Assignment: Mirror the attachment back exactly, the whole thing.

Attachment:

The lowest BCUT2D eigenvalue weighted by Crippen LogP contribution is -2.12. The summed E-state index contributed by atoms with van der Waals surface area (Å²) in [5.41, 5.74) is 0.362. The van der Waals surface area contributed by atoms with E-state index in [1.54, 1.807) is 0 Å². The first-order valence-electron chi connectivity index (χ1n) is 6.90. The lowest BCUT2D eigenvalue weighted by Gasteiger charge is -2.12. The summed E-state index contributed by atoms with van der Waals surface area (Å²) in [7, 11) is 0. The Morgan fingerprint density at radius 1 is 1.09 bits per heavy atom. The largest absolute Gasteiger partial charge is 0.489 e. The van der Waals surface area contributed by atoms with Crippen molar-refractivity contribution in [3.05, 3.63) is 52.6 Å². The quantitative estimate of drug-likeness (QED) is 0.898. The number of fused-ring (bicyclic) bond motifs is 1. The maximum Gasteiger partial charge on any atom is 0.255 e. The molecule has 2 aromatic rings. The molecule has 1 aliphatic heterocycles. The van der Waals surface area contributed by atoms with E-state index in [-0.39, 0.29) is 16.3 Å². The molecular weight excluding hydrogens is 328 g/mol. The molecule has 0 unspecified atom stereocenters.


The lowest BCUT2D eigenvalue weighted by Crippen LogP contribution is -2.12. The summed E-state index contributed by atoms with van der Waals surface area (Å²) in [5.41, 5.74) is 0.362. The van der Waals surface area contributed by atoms with E-state index in [1.54, 1.807) is 0 Å². The first-order valence-electron chi connectivity index (χ1n) is 6.90. The lowest BCUT2D eigenvalue weighted by Gasteiger charge is -2.12. The summed E-state index contributed by atoms with van der Waals surface area (Å²) in [7, 11) is 0. The Morgan fingerprint density at radius 1 is 1.09 bits per heavy atom. The largest absolute Gasteiger partial charge is 0.489 e. The van der Waals surface area contributed by atoms with Crippen molar-refractivity contribution in [3.05, 3.63) is 52.6 Å². The quantitative estimate of drug-likeness (QED) is 0.898. The number of fused-ring (bicyclic) bond motifs is 1. The maximum Gasteiger partial charge on any atom is 0.255 e. The molecule has 2 aromatic rings. The molecule has 1 aliphatic heterocycles. The van der Waals surface area contributed by atoms with E-state index in [-0.39, 0.29) is 16.3 Å². The molecular weight excluding hydrogens is 328 g/mol. The molecule has 0 unspecified atom stereocenters.